Addressing Climate Change with Structural Steel Tube

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Webinar On-Demand
Sponsored by Steel Tube Institute
Presented by Michael Gryniuk

Learning Objectives:

  1. Understand how structural steel is produced and its contribution to global carbon emissions. Be able to specify structural steel for embodied carbon reductions in the context of the global supply chain.
  2. Recite how using HSS members in lieu of wide flange steel members can lead to significant embodied carbon reductions and what should be considered during the design phase.
  3. Recognize how end of life considerations for steel can be a significant benefit to embodied carbon over that of other structural materials like concrete and timber.
  4. Identify the benefits of using HSS members over wide flange members for structural material quantity efficiency. Engage your structural engineer in how to consider embodied carbon in the design of the structural frame.


AAA 1 Structured Learning Hour
This course can be self-reported to the AANB, as per their CE Guidelines
AAPEI 1 Structured Learning Hour
MAA 1 Structured Learning Hour
This course can be self-reported to the NLAA.
This course can be self-reported to the NSAA
NWTAA 1 Structured Learning Hour
OAA 1 Learning Hour
SAA 1 Hour of Core Learning
This course can be self-reported to the AIBC, as per their CE Guidelines.
As an IACET Accredited Provider, BNP Media offers IACET CEUs for its learning events that comply with the ANSI/IACET Continuing Education and Training Standard.
This course is approved as a Structured Course
This course can be self-reported to the AANB, as per their CE Guidelines
Approved for structured learning
Approved for Core Learning
This course can be self-reported to the NLAA
Course may qualify for Learning Hours with NWTAA
Course eligible for OAA Learning Hours
This course is approved as a core course
This course can be self-reported for Learning Units to the Architectural Institute of British Columbia

Given the significant contribution buildings make to overall global emissions, building designers find themselves central to the fight against climate change. It turns out that about half of the embodied carbon of new buildings comes from the structural system which highlights the importance of early design team decisions that architects, and structural engineers make. The current narrative that is often brought up in design team meetings that there isn’t much one can do with steel and embodied carbon is false.

Structural steel framed systems offer tremendous benefits to the building program through its ability to support a range of beams spans, floor-to-floor heights, and speed of construction to name a few. Making embodied carbon reductions in these systems can be robust but does require a complete assessment of non-structural components related to the structural system, not just a comparison of member environmental product declarations, to capture functional equivalency. For example, you cannot compare the steel alone of a wide flange steel column to that of an HSS steel column when the wide flange is wrapped in architectural treatments and the HSS is exposed to view.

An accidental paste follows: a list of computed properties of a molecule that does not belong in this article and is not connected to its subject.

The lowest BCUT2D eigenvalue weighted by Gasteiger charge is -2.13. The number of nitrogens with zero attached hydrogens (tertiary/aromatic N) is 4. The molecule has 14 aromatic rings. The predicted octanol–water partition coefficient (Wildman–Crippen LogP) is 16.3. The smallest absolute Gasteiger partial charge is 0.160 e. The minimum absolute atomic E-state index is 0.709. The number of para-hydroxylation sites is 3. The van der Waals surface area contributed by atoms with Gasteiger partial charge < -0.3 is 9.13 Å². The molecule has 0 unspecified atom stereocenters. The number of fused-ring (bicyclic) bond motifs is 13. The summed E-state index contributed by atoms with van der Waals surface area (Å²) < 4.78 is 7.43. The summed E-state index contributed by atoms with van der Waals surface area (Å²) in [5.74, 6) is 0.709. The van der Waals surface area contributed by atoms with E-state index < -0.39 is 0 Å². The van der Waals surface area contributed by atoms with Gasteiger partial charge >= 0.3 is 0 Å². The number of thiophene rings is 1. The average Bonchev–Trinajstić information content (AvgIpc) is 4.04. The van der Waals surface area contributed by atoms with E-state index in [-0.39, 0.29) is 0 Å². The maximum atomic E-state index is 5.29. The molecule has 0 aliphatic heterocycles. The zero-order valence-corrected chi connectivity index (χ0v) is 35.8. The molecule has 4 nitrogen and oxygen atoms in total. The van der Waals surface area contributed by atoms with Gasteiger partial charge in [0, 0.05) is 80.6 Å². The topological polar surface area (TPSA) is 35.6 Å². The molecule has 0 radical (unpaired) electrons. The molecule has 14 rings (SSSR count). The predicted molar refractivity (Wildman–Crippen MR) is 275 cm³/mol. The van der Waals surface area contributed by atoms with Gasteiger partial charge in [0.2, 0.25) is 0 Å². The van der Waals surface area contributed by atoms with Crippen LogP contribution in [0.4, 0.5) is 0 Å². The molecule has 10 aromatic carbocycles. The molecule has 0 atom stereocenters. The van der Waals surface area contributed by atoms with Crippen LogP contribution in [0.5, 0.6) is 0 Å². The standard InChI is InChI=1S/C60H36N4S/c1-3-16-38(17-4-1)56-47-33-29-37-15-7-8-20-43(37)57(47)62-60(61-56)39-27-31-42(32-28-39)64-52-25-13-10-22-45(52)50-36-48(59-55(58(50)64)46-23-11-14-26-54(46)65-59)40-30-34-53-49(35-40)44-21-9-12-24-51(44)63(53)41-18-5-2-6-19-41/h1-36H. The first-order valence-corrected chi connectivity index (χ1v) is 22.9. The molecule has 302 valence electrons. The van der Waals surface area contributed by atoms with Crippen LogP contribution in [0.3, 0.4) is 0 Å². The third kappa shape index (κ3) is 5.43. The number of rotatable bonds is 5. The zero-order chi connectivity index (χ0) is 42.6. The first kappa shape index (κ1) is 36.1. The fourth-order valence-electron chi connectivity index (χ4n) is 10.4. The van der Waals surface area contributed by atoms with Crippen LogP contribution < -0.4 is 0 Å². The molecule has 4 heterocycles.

This course includes a description of building's contribution to climate change and how the design and construction can mitigate the biggest impacts. Global emissions and current carbon targets are reviewed and insights into current policies around embodied carbon are provided. The design of steel tubes is reviewed and comparisons to wide flange members are made with examples of where steel tubes are more efficient options. The production of steel tubes is explained in relation to the average embodied carbon and comparisons to wide flange members are provided. A deep dive into the complete embodied carbon picture will demonstrate the many benefits of using tubes in lieu of standard wide flange members in the context of functional equivalency.


Photo courtesy of Steel Tube Institute


Michael Gryniuk is Founder and Principal of Cora Structural, a full-service structural engineering firm that he started after 22 years of professional experience in the industry working on some of the most complex projects in and around the Boston area. Michael is known for his ability to think creatively, design efficient structural systems with an innovative forward-thinking and proactive approach and to manage large teams. He is also a national leader in the field of structural embodied carbon evidenced by being a co-founder of SE 2050 and currently serving as its Chair. He is active on several local and national committees of both structural engineering and sustainability and frequently presents on each topic. Michael started Cora Structural out of the idea that a firm can provide exceptional structural services, develop strong client relationships, be responsive, while simultaneously serving the greater good.


Steel Tube Institute The Steel Tube Institute was formed in 1930 when a group of manufacturers joined forces to promote and market steel tubing. Their goal was to mount a cooperative effort that would improve manufacturing techniques and inform downstream customers about their products’ utility and versatility. Today our goal is the same. STI is dedicated to advancing the growth and competitiveness of North America’s steel tubular products. By representing the manufacturers of steel tubes and those in affiliated industries, our strength is bringing together resources to move the industry forward through active collaboration. We accomplish this by effective promotion, education and problem solving targeting all trades from architects and owners to field installers.


Originally published in October 2023